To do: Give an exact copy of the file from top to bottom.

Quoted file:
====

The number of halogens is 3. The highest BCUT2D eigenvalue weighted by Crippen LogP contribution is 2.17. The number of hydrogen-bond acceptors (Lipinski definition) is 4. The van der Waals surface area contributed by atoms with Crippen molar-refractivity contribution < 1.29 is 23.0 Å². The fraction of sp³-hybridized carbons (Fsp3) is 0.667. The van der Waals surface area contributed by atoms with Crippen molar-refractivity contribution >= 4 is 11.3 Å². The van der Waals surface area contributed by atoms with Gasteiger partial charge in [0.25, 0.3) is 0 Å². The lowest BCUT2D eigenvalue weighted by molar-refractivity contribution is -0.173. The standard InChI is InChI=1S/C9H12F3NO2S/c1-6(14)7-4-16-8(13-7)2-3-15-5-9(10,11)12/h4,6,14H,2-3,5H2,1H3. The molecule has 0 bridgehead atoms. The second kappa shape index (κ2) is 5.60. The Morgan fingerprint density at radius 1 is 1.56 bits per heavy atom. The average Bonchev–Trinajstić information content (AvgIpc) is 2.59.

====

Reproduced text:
The number of halogens is 3. The highest BCUT2D eigenvalue weighted by Crippen LogP contribution is 2.17. The number of hydrogen-bond acceptors (Lipinski definition) is 4. The van der Waals surface area contributed by atoms with Crippen molar-refractivity contribution < 1.29 is 23.0 Å². The fraction of sp³-hybridized carbons (Fsp3) is 0.667. The van der Waals surface area contributed by atoms with Crippen molar-refractivity contribution >= 4 is 11.3 Å². The van der Waals surface area contributed by atoms with Gasteiger partial charge in [0.25, 0.3) is 0 Å². The lowest BCUT2D eigenvalue weighted by molar-refractivity contribution is -0.173. The standard InChI is InChI=1S/C9H12F3NO2S/c1-6(14)7-4-16-8(13-7)2-3-15-5-9(10,11)12/h4,6,14H,2-3,5H2,1H3. The molecule has 0 bridgehead atoms. The second kappa shape index (κ2) is 5.60. The Morgan fingerprint density at radius 1 is 1.56 bits per heavy atom. The average Bonchev–Trinajstić information content (AvgIpc) is 2.59.